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ESG Analytics and Corporate Transparency Can Illuminate the Path to Social Progress

ESG Analytics and Corporate Transparency Can Illuminate the Path to Social Progress

December 4th, 2023


By Dana Lanza

Co-Founder & CEO at Confluence Philanthropy

Corporations are not merely economic entities; they are intricately woven into the fabric of society. They hold substantial influence, molding our surroundings, livelihoods, and well-being, especially as the world grapples with escalating environmental and social issues. It is increasingly clear that progress hinges on a fundamental shift in our interactions with these entities. 

This year, the global communications firm Edelman discovered that public trust in businesses remains relatively high. Two-thirds of respondents perceive businesses as responsible and ethical, surpassing the half that view governments in a similar light. However, this trust comes with increased expectations. By a six-to-one margin, respondents expressed a desire for businesses to take a more active role in addressing issues such as climate change, economic inequality, and workforce reskilling. 

Enhancing social responsibility requires a commitment to greater transparency. From the Deepwater Horizon oil spill in 2010 to Purdue Pharma’s role in the U.S. opioid epidemic, ample evidence demonstrates that corporate opacity contributes to many social and environmental challenges. For this reason, Environmental, Social, and Governance (ESG) analytics, which encompass reporting mechanisms and standards to assess a company’s behavior, represent a way forward. ESG, a term that is often misconstrued, simply enables investors to screen potential investments and measure how companies handle risks. 

Transparency, a cornerstone of ESG, provides investors with deeper insights into a company’s behavior, policies, and performance. This allows investors to measure how companies align with their marketing messages and commitments and gives companies an added incentive to do so. ESG analytics, coupled with grantmaking research, can also drive social change strategies by offering crucial information on a company’s impact on social and environmental issues.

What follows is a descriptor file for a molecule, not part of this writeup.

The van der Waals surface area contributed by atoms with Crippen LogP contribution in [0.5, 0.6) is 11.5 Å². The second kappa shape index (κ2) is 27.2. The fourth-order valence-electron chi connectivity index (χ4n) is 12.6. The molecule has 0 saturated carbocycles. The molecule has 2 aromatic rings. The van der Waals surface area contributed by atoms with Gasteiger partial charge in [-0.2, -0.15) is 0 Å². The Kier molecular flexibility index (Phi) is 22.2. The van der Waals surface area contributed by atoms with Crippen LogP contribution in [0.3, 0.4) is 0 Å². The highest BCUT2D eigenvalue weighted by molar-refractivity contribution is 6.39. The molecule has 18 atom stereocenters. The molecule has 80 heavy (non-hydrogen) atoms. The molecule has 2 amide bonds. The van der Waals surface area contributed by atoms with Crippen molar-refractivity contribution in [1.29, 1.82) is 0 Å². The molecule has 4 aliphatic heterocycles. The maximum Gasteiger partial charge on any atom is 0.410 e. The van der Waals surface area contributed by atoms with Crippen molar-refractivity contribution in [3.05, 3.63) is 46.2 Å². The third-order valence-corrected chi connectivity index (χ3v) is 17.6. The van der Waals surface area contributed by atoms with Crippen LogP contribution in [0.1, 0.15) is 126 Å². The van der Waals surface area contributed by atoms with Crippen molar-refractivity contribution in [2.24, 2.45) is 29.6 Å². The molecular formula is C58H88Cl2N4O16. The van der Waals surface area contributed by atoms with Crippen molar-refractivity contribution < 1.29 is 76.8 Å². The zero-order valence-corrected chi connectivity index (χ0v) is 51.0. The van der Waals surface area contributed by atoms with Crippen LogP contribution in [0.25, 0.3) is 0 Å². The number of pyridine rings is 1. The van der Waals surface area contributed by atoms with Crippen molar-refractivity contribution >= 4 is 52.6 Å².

A significant obstacle to addressing global challenges like climate change and income inequality has been the lack of transparency in corporate behavior. Corporations often operate in secrecy, shielding their activities and making it challenging for the public and investors to evaluate the true consequences of their actions. This opacity has enabled irresponsible practices, from environmental degradation to worker exploitation, to persist unchecked. ESG analytics dispel this opacity, empowering stakeholders to make informed decisions. 

When companies recognize that their actions undergo scrutiny, they are incentivized to adopt responsible business practices. This fosters a culture of accountability, prompting businesses to embrace ethical behaviors and sustainable strategies, resulting in a win-win scenario benefiting both corporations and society. 

Strong ESG practices not only enhance public perception and long-term stability for corporations but also contribute to a cleaner environment and fairer practices for society. Moreover, embracing ESG is synonymous with better business practices, fostering a more resilient national economy that benefits more Americans. 

Part of this is because ESG investing compels companies to address risks and opportunities beyond traditional financial models. Research consistently shows that companies prioritizing environmental, social, and governance considerations perform better. Beyond financial gains, adopting ESG practices fosters a sense of belonging among employees and enhances corporate reputation. 

Amid the critical challenges of our time, particularly in this ‚Äúdecisive decade,‚ÄĚ demanding transparency from corporations through ESG analytics is imperative. It is time to embrace transparency as a fundamental driver of social progress, guiding us toward a brighter and more sustainable future.¬†

Dana Lanza is the co-founder and CEO of Confluence Philanthropy, a non-profit organization that supports and catalyzes a membership network of over 250 private, public, and community foundations, family offices, individual donors, and their values-aligned investment advisors. Its mission is to transform the practice of investing by aligning capital with its community’s values of sustainability, equity, and justice. Together, its members represent more than $75 billion in philanthropic assets under management and over $3.5 trillion in combined managed capital.